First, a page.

Giant Magnetic-Field-Induced Strains in Polycrystalline Ni–Mn–Ga Foams
he magnetic shape-memory alloy Ni–Mn–Ga shows, in monocrystalline form, a reversible magnetic-field-induced strain (MFIS) up to 10%. This strain, which is produced by twin boundaries moving solely by internal stresses generated by magnetic anisotropy energy1, 2, 3, 4, can be used in actuators, sensors and energy-harvesting devices5, 6, 7. Compared with monocrystalline Ni–Mn–Ga, fine-grained Ni–Mn–Ga is much easier to process but shows near-zero MFIS because twin boundary motion is inhibited by constraints imposed by grain boundaries8, 9, 10. Recently, we showed that partial removal of these constraints, by introducing pores with sizes similar to grains, resulted in MFIS values of 0.12% in polycrystalline Ni–Mn–Ga foams11, close to those of the best commercial magnetostrictive materials. Here, we demonstrate that introducing pores smaller than the grain size further reduces constraints and markedly increases MFIS to 2.0–8.7%. These strains, which remain stable over >200,000 cycles, are much larger than those of any polycrystalline, active material.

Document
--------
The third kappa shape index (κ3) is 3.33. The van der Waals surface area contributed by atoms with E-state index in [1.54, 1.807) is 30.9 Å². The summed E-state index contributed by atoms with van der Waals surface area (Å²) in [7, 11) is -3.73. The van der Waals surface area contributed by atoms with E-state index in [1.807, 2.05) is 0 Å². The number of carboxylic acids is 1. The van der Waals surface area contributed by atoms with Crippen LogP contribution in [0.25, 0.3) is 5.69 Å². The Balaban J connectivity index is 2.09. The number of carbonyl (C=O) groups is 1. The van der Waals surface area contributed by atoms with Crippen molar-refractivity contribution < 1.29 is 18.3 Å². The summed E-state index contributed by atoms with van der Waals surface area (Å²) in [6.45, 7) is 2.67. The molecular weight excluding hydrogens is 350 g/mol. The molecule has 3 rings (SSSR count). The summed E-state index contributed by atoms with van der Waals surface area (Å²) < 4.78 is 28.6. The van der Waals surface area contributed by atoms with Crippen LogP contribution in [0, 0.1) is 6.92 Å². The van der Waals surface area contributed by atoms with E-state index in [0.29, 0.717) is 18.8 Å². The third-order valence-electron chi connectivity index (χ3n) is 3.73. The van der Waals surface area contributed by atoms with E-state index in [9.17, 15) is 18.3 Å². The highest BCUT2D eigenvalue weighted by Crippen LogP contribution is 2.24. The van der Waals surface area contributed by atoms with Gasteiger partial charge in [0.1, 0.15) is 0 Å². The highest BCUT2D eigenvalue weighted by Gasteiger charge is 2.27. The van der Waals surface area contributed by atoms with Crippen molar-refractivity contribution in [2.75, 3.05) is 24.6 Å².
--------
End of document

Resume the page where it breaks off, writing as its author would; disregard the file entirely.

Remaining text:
Chmielus, Markus; Zhang, X. X.; Witherspoon, Cassie Lynne; Dunand, D. C.; and Müllner, Peter. (2009). "Giant Magnetic-Field-Induced Strains in Polycrystalline Ni–Mn–Ga Foams". Nature Materials, 8863-866.